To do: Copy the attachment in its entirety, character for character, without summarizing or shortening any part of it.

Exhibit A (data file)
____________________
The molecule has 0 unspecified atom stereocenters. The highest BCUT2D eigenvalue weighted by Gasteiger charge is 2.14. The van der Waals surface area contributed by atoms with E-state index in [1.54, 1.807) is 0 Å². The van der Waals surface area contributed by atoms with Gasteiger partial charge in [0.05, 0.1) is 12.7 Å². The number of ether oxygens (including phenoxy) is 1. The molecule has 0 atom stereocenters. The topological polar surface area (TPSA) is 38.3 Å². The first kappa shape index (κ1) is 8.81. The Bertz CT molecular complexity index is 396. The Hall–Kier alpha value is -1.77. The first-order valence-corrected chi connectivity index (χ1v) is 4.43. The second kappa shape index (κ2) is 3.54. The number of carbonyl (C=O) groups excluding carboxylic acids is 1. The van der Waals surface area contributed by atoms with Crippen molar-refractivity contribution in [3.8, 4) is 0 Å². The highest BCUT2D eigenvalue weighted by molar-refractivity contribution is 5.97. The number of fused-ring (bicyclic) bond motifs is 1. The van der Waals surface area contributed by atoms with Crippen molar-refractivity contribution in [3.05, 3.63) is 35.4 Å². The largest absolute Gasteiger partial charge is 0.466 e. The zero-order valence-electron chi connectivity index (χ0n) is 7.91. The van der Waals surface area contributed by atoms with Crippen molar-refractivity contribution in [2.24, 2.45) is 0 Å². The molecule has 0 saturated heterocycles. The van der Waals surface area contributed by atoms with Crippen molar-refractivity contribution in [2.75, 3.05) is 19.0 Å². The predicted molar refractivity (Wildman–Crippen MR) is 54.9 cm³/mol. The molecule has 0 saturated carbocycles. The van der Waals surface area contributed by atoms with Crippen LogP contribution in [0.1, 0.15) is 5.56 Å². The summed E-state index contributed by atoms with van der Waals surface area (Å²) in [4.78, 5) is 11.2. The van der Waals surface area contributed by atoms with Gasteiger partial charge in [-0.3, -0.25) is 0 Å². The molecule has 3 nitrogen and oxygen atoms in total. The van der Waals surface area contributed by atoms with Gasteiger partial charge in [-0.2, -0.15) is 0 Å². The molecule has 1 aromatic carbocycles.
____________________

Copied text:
The molecule has 0 unspecified atom stereocenters. The highest BCUT2D eigenvalue weighted by Gasteiger charge is 2.14. The van der Waals surface area contributed by atoms with E-state index in [1.54, 1.807) is 0 Å². The van der Waals surface area contributed by atoms with Gasteiger partial charge in [0.05, 0.1) is 12.7 Å². The number of ether oxygens (including phenoxy) is 1. The molecule has 0 atom stereocenters. The topological polar surface area (TPSA) is 38.3 Å². The first kappa shape index (κ1) is 8.81. The Bertz CT molecular complexity index is 396. The Hall–Kier alpha value is -1.77. The first-order valence-corrected chi connectivity index (χ1v) is 4.43. The second kappa shape index (κ2) is 3.54. The number of carbonyl (C=O) groups excluding carboxylic acids is 1. The van der Waals surface area contributed by atoms with Crippen molar-refractivity contribution in [3.8, 4) is 0 Å². The highest BCUT2D eigenvalue weighted by molar-refractivity contribution is 5.97. The number of fused-ring (bicyclic) bond motifs is 1. The van der Waals surface area contributed by atoms with Crippen molar-refractivity contribution in [3.05, 3.63) is 35.4 Å². The largest absolute Gasteiger partial charge is 0.466 e. The zero-order valence-electron chi connectivity index (χ0n) is 7.91. The van der Waals surface area contributed by atoms with Crippen molar-refractivity contribution in [2.24, 2.45) is 0 Å². The molecule has 0 saturated heterocycles. The van der Waals surface area contributed by atoms with Crippen molar-refractivity contribution in [2.75, 3.05) is 19.0 Å². The predicted molar refractivity (Wildman–Crippen MR) is 54.9 cm³/mol. The molecule has 0 saturated carbocycles. The van der Waals surface area contributed by atoms with Crippen LogP contribution in [0.1, 0.15) is 5.56 Å². The summed E-state index contributed by atoms with van der Waals surface area (Å²) in [4.78, 5) is 11.2. The van der Waals surface area contributed by atoms with Gasteiger partial charge in [-0.3, -0.25) is 0 Å². The molecule has 3 nitrogen and oxygen atoms in total. The van der Waals surface area contributed by atoms with Gasteiger partial charge in [-0.2, -0.15) is 0 Å². The molecule has 1 aromatic carbocycles.